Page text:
The trouble with race in Game of Thrones can be traced to Tolkien

Illustration for article titled The trouble with race in Game of Thrones can be traced to Tolkien

Over at Salon, fantasy writer Saladin Ahmed has a terrific essay about race in fantasy epics, focusing especially on Game of Thrones and its relationship to JRR Tolkien's Lord of the Rings cycle. His main question is really whether George RR Martin's contemporary tale is any better than Tolkein's tale at dealing with — for lack of a better term — the Jar Jar Effect, where species or peoples in fantasy stories resemble racist stereotypes.


Writes Ahmed:

[JRR Tolkien's] half-sublimated wranglings with race are more complex and fraught than either his shrillest detractors or his most fawning defenders would have us believe. But there is some irreducible ugliness in his masterpiece that really can't be convincingly redeemed. The men of the global East and global South ("black men like half-trolls with white eyes and red tongues") are monstrous and evil, naturally and culturally inclined to bow to Sauron, and to make war on the good men of the North and West. The bestial visages of orcs bear a striking resemblance to racist caricatures of African and Asian facial features. Above all, to be dark-skinned in Middle Earth is to be part of a savage horde – whether orcish or human – rather than to be a true individual.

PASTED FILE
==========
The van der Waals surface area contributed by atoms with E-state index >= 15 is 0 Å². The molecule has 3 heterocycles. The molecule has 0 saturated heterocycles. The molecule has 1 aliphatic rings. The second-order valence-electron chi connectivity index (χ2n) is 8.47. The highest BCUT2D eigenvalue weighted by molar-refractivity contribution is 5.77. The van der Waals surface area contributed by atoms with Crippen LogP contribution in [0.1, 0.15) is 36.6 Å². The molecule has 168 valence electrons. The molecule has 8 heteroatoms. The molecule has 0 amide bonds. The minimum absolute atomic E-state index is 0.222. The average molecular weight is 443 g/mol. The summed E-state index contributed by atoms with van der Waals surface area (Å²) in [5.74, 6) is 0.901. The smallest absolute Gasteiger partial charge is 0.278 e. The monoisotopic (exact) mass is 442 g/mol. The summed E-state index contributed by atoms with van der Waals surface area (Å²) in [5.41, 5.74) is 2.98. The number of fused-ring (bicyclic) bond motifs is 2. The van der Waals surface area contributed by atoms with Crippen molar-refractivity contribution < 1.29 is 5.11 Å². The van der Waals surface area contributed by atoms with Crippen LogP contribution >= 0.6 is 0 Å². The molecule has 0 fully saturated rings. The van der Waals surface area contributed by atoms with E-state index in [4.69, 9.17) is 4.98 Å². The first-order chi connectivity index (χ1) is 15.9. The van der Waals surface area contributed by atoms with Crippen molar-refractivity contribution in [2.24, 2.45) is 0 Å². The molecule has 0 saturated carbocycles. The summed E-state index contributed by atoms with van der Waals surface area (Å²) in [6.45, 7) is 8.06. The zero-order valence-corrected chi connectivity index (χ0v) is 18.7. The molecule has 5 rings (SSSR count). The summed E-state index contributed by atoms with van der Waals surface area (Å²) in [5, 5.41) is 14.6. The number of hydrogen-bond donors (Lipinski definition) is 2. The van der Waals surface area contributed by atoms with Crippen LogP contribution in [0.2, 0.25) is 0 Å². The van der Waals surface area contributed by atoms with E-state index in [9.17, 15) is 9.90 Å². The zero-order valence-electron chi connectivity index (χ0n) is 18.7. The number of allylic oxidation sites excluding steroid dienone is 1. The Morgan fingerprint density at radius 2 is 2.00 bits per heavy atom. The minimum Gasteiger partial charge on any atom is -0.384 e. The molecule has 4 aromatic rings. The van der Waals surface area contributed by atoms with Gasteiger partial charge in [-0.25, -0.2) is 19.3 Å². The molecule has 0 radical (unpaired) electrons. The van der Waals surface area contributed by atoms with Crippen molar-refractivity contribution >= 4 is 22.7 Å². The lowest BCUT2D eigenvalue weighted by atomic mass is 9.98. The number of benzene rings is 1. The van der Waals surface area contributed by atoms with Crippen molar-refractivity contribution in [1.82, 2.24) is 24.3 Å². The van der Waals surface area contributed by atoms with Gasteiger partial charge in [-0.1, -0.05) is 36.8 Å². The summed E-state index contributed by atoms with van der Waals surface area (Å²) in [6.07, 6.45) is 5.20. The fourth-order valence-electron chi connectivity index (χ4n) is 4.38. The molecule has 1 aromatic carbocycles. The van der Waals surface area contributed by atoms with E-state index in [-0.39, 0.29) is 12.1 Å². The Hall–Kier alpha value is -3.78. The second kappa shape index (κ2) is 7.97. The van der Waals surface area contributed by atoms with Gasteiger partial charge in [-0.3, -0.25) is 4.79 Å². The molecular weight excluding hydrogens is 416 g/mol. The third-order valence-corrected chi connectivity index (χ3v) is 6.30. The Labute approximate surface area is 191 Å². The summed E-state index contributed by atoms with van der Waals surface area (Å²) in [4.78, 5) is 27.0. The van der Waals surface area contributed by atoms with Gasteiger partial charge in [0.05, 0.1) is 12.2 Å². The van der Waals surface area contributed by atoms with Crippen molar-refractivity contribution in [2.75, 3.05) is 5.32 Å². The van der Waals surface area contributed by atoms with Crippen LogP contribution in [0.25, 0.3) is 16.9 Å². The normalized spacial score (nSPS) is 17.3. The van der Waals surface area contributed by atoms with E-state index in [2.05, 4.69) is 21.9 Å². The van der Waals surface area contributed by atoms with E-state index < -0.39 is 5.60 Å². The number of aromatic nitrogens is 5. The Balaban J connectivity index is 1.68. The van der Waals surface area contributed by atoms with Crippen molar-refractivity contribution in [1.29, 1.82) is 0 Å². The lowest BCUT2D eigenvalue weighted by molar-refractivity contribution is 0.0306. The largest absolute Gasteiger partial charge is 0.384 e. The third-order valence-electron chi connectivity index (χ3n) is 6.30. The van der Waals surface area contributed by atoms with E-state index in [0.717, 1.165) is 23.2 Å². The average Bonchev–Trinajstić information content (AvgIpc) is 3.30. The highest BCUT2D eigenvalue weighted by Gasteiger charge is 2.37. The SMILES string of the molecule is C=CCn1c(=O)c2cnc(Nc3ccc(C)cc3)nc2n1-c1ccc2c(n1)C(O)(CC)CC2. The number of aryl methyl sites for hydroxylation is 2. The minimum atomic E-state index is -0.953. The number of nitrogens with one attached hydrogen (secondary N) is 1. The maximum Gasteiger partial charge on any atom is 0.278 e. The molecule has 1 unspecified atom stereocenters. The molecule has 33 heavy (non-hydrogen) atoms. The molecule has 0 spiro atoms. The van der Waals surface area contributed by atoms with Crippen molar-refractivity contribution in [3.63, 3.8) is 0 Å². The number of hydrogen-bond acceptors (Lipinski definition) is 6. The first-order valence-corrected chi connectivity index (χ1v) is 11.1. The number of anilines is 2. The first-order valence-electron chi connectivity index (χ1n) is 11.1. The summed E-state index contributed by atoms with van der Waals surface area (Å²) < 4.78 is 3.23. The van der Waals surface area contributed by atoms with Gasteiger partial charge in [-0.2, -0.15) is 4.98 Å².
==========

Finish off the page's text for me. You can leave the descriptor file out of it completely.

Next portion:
The savage hordes described by Tolkien have been imported by his dozens of imitators over the years, becoming a mainstay of fantasy in books, movies and video games. It's a convention that Martin both takes up and departs from in depicting the Mongol-inspired Dothraki. As a people en masse, the Dothraki value only their horses, treating life cheaply, and reveling in violence:

Across the road, a girl no older than Dany was sobbing in a high thin voice as a rider shoved her over a pile of corpses, facedown, and thrust himself inside her. Other riders dismounted to take their turns. That was the sort of deliverance the Dothraki brought the Lamb Men.

The HBO production – which has been so remarkable on so many fronts - has exacerbated this hard-R-rated cartoonishness, bringing out some of the novel's more unfortunate tendencies. The show's depiction of the Dothraki has been positively cringe-inducing. In the novels, Martin's quasi-Mongol warrior culture is depicted in a problematically essentialist, but still complex fashion. But HBO has nudged Martin's creation fully into racial caricature by casting a seemingly random variety of colored people, and apparently raiding productions of both "Hair" and "Braveheart" to clothe them.

Even so, by skillfully replicating the juxtapositions posed by Martin's back-and-forth POV, the show has managed also to replicate his ultimate, rather un-Tolkienish subtext: There is nothing unique about the savage horde's savagery. If Dothraki society is depicted as violently perverse, so is Westerosi (i.e., quasi-European) society, which bows to the whims of the Aryan-featured boy-monster King Joffrey, and which has knighted mass murderers and rapists like Ser Gregor Clegane, one of the most horrifying minor characters in all of fantasy. Every culture is savage in "Game of Thrones," and that's a very different view of the world than what Tolkien gave us.

Read the rest of the essay on Salon.


Dr Emilio Lizardo

This may be true but with rampant political correctness it sometimes seems as if any villain that is not lily white of skin or any hero that is not of color opens the author up to these criticisms. If you do have evil white people or heroic brown (or blue) people then you get accused of "white man's guilt."